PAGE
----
Five years ago this June, my calendar alert sounded to remind me that I had my annual OB/GYN appointment the next day, and while I don’t think there is a single woman alive who actively looks forward to that day each year, I was lucky in that I had a doctor I liked and trusted at a practice that was as comfortable as it could conceivably be considering the marginally-less-than medieval torture that seemed to go on in there.
As a teenager, I was aware of my body; typically, any attention I paid to it was rooted in a need for outside validation. In my 20s, I was consumed with how my body looked, which may seem to be in direct contradiction to how I treated it. My graduate school friends and I may have been studying to be academic experts, but we’d already locked down our doctorates in drink specials any day of the week, sometimes doubling up our discounts. When I wasn’t carrying trays at the restaurant where I worked after classes, my workouts usually consisted of dancing to cover bands or DJs until the wee hours of the morning.
At 41, I now think about how my body feels, and I worry about its functionality. Last fall, one of my closest friends experienced a fairly significant health emergency, and in her experience, I realized I could not be so cavalier about my own health anymore. I’d always been vigilant about my annual exams, but I explained to my primary care physician that while I was in my 40s, I didn’t feel like it. In my head, I am still far younger than my birth year indicates. An hour later, I’d leave her office with no less than seven appointments with various specialists all over town. So much for her “you’re in pretty good health” just a few moments earlier.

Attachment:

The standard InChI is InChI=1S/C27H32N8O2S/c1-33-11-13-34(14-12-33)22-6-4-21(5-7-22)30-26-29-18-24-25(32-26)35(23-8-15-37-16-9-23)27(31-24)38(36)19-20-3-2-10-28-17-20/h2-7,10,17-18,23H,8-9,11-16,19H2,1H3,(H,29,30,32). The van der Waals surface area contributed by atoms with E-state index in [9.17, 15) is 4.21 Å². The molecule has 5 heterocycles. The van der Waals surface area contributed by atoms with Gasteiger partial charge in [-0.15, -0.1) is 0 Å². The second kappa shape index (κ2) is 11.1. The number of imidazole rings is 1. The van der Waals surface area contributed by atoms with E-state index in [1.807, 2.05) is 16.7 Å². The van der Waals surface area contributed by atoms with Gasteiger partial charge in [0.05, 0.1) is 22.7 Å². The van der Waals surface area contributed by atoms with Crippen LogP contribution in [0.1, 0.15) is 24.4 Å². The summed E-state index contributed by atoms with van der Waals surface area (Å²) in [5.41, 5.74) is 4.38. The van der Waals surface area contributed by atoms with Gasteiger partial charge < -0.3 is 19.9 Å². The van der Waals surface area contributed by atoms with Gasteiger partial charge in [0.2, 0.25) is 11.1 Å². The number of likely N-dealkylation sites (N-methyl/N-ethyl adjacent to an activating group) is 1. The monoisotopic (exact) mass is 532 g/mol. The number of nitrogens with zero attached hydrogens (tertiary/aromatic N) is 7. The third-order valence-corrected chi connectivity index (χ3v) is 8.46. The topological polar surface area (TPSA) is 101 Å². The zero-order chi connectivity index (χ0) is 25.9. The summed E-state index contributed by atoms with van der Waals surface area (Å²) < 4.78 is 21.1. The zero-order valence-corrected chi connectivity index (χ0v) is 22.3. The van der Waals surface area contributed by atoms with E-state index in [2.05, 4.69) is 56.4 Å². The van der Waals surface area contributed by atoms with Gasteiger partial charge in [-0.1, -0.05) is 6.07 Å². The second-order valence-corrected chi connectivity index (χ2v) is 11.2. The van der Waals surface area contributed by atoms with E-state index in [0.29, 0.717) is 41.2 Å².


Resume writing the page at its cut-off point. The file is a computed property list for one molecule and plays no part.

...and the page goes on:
In the last few weeks, I’ve been poked by an allergist (no allergies; can you believe it?), had part of my toenail removed by a podiatrist (more painful than it sounds), and stared at the ceiling as a dermatologist examined my face under the hard glare of a blinding fluorescent light (severe rosacea; thanks, genetics). Although none of these appointments overly concerned me, I’ve learned that being healthy is not the same as not needing a doctor’s attention.
Yesterday, I sat in the breast health—I can’t make that up—inner waiting room, and the other women and I all lounged in our swanky robes, reading one of the ubiquitous fashion magazines that are always scattered around any place designed to make you ignore the minutes as they tick slowly by. If you didn’t know any better, you’d think we were sharing in a mental health “me” day at some overpriced spa, waiting for facials, massages, and mani/pedi combos. It’s as if in building this illusion of low lights and zen gardens that the designers convinced themselves that the very women who sit in those seats, day in and day out, aren’t making silent pleas with the universe that the scans will come back clear and that words like “cancer” and “treatment” will never be uttered.